Once accused, a person had to decide whether to admit to or deny being a witch. If a person said he/she was a witch, he/she generally saved their secular life while damning their afterlife. If that persona was honest and denied associations with witchcraft, he/she protected their soul in the afterlife while risking their secular life. Since it was the young girls who were doing the accusing, it was the children who where suddenly and essentially in control of people's souls--thus, acting as the gatekeepers to the kingdom of Heaven.
This line is spoken by John Proctor in Act II, Scene 4. At this point, Cheever and Herrick have come to take Elizabeth Proctor away because of Abigail's claim that Elizabeth has bewitched her using the poppet.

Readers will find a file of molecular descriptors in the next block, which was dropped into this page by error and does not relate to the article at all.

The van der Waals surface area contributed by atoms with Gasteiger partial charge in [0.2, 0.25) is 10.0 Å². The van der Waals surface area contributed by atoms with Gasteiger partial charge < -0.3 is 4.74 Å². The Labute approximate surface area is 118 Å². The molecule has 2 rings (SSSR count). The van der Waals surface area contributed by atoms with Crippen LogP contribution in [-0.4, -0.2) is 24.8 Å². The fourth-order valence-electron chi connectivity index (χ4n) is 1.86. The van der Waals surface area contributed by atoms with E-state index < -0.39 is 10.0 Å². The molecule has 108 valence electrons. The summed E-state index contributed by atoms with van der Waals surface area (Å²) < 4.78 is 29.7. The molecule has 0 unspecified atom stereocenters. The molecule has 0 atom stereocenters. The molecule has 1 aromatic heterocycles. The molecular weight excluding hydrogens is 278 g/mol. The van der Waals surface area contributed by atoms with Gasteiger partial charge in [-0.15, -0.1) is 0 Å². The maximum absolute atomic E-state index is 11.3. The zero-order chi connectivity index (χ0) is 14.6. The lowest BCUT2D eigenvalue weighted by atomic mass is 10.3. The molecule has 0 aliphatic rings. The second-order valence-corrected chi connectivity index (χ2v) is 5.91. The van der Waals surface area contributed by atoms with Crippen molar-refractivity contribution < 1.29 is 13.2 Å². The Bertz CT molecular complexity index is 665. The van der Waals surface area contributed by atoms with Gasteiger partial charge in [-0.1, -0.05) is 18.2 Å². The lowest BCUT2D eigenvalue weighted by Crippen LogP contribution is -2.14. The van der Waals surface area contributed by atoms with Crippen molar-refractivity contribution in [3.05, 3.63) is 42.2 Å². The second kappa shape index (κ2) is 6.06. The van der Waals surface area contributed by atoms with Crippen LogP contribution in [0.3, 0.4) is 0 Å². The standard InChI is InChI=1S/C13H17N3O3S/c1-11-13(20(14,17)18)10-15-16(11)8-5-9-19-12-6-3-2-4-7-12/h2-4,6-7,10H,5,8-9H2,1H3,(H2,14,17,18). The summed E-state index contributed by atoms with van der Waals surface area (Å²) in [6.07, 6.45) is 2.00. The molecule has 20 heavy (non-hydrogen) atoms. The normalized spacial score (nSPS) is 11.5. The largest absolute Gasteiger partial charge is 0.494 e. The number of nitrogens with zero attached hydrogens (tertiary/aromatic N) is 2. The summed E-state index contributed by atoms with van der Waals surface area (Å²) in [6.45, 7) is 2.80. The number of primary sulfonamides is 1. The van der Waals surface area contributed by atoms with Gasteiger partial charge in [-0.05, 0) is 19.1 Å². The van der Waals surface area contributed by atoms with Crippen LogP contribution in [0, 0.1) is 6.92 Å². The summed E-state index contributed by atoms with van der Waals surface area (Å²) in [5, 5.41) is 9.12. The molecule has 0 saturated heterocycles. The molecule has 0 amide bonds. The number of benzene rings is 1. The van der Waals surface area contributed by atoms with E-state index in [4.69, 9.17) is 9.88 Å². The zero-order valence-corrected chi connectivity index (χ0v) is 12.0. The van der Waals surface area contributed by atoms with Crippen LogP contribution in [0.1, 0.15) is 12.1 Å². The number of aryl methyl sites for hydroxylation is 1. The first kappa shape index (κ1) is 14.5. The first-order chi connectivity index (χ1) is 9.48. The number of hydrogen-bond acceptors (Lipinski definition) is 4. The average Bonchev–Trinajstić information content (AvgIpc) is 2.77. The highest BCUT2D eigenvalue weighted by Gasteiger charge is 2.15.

The point of the quote is that Abigail and her gang of friends (the little crazy children) are in control of all of Salem. People who were otherwise well respected can now be brought in front of the Court, and eventually executed on the basis of the testimony of these young people.
So, the phrase "jangling the keys of the kingdom" refers to the idea that they are in control. And the "crazy little children" part of the quote refers to the idea that they are just young people acting in a way that makes no sense.